Irregularities at City-Owned Jakpro Raise Basuki’s Ire
Jakarta. Jakarta Governor Basuki Tjahaja Purnama said on Tuesday that he had found indications of further irregularities in the asset management of Jakarta Propertindo, following the recently completed restructuring of the city-owned property developer.
He added he had reported his findings to prosecutors, as well as antigraft watchdog Indonesia Corruption Watch.
The Attorney General’s Office in September last year named I Gusti Ketut Gede Suena, a former president director of the company better known as Jakpro, a suspect in a corruption case concerning the sale of 5,000 hectares of land in Pluit, North Jakarta, in 2012, at a price of Rp 68 billion ($5.1 million).
Suena allegedly sold the land without the approval of the Jakarta governor at that time, Fauzi Bowo, and for much less than the market value.
Basuki said another former Jakpro president director could also be named a suspect.
“He served as the president director of Jakpro before Suena. He ‘played’ with several assets,” the governor said, declining to name the former executive.
“We’ve reported this case to prosecutors and to ICW.
“We’re not feeling vengeful toward him. I don’t hate the person. I just don’t like what he’s done,” Basuki added.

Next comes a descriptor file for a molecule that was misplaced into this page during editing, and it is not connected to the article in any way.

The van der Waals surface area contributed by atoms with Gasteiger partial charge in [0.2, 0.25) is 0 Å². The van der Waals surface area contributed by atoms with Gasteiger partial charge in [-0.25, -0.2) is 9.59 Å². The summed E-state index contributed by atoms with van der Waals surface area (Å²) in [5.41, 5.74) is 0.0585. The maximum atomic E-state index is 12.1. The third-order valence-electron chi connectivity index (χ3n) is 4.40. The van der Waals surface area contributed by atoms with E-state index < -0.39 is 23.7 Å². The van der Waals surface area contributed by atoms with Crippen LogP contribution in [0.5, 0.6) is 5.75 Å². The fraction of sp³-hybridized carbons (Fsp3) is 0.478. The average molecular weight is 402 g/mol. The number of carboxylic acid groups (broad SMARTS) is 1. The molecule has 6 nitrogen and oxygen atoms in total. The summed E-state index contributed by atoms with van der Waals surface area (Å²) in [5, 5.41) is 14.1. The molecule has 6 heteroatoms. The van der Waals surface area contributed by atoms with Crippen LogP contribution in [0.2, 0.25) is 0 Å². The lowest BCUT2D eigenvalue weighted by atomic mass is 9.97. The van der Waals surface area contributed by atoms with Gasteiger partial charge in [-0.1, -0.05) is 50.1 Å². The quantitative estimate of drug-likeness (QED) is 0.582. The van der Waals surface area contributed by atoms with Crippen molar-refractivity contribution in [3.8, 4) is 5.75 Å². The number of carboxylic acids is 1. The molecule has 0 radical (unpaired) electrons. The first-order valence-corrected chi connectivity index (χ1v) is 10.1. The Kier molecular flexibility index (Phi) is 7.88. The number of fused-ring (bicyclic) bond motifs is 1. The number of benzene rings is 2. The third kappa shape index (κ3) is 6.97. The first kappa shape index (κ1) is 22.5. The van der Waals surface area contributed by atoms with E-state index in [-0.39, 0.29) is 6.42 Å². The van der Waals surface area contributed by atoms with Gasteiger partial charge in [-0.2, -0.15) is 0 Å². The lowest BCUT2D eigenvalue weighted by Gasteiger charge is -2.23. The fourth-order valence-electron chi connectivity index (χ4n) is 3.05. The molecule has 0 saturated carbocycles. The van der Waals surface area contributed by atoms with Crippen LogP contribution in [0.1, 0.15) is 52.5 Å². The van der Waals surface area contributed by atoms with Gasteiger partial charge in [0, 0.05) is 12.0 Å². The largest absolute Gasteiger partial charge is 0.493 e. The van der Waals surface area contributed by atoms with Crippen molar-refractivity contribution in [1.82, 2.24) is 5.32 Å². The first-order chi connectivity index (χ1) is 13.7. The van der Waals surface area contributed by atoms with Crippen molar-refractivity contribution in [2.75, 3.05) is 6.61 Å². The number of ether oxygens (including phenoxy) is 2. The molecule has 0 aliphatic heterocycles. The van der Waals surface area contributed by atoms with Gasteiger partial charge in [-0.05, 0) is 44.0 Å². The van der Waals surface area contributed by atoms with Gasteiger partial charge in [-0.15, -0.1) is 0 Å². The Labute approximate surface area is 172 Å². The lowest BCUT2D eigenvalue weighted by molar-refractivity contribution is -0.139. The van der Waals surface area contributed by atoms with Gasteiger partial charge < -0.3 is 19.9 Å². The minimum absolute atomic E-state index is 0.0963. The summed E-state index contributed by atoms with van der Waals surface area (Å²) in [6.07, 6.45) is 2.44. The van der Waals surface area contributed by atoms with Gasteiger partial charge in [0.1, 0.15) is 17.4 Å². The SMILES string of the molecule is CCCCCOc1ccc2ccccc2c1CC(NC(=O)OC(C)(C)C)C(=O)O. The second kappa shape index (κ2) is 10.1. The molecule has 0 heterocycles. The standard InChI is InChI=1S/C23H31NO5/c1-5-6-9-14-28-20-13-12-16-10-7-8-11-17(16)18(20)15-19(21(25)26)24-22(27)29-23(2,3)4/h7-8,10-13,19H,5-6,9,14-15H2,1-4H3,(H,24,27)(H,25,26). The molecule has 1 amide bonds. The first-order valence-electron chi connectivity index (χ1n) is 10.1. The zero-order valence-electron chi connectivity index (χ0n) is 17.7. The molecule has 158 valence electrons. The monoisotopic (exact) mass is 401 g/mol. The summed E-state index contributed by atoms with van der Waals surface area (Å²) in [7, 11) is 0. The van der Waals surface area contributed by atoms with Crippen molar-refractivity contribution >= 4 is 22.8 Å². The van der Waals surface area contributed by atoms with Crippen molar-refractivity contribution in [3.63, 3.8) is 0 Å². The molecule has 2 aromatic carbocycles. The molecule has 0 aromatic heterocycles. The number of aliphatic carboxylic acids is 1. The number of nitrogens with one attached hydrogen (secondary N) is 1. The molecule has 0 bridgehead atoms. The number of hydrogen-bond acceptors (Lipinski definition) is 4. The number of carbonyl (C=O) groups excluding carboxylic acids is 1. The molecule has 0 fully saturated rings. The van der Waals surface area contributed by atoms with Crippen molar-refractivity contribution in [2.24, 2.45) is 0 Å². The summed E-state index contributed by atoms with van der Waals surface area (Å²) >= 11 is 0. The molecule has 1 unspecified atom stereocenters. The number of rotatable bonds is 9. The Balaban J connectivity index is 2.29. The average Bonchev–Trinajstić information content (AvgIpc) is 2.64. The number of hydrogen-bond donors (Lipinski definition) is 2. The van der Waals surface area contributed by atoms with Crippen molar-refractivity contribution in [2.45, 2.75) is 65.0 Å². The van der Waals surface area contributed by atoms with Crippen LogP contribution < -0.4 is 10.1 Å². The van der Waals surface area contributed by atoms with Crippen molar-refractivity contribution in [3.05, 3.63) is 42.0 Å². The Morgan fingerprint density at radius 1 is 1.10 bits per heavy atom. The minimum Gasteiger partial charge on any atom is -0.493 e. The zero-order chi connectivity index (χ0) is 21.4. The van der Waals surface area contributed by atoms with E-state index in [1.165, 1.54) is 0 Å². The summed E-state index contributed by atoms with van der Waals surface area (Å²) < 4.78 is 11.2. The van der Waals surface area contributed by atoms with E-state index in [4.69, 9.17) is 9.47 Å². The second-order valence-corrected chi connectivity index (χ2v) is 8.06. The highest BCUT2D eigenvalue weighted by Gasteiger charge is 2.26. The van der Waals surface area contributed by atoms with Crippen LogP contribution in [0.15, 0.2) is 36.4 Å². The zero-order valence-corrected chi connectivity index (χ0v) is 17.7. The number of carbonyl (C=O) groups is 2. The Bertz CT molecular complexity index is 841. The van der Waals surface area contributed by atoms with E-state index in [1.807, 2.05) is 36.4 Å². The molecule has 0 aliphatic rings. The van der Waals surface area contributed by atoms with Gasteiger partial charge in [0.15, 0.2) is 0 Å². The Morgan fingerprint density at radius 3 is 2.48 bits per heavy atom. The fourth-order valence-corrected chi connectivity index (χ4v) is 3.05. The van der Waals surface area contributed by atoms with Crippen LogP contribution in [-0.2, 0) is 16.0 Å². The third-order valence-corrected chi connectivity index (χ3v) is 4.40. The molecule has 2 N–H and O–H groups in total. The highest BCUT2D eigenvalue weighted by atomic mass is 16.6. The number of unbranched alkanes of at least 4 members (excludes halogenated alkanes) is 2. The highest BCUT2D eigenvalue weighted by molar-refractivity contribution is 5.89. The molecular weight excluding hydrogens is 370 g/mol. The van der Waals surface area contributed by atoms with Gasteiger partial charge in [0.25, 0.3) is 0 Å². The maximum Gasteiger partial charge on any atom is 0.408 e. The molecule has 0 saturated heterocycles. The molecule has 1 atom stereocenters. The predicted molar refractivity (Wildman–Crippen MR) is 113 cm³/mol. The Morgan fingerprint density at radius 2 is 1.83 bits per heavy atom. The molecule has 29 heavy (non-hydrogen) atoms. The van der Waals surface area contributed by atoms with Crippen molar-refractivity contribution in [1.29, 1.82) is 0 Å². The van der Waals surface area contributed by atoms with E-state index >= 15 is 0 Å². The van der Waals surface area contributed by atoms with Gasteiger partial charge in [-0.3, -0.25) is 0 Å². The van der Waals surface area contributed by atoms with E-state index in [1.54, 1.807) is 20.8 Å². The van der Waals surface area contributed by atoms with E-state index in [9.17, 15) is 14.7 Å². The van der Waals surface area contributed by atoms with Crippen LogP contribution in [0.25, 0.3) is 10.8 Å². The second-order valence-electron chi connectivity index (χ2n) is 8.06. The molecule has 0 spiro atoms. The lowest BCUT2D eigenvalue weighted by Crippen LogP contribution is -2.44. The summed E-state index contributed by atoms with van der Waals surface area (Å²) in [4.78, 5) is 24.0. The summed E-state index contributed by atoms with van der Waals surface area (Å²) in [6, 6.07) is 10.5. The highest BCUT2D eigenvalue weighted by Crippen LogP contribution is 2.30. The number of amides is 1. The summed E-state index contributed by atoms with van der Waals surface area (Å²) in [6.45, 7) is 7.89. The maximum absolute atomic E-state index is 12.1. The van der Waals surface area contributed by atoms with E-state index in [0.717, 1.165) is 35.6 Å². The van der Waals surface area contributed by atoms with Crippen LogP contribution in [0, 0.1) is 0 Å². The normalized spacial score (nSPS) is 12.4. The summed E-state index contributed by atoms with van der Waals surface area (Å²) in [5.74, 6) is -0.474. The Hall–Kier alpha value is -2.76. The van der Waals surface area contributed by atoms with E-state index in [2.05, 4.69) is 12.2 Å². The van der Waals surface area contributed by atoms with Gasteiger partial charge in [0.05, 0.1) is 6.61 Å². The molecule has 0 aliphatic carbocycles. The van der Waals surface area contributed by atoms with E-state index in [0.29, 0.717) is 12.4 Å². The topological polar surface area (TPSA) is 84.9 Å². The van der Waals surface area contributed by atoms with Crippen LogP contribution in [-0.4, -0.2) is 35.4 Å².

He said the alleged irregularities were found during the restructuring of Jakpro, one of the biggest city-owned firms.
City Hall is currently evaluating the performances of all 23 companies owned by the Jakarta administration, amid plans to divest shares of the poorly performing ones, including taxi operator Ratax Armada and printing ink distributor Cemani Toka.
In an attachment to the 2015 Jakarta budget draft returned by the Home Affairs Ministry after evaluation of the document, the ministry reminded the Jakarta administration to stop providing financial support to three other under-performing companies: Dharma Jaya, an operator of slaughterhouses; hotel management services firm Grahasari Surya Jaya; and Haji Jakarta Hospital.
Only 10 of the 23 city-owned companies have regularly paid dividends to the provincial administration, according to Basuki.
He added that the divestment plans were unlikely to be completed this year.
“We won’t be able to do those this year because we have just finished restructuring Jakpro,” he said.
“I just changed Jakpro’s president director. I appointed a person from outside [the company to the position].”
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Source: The Jakarta Globe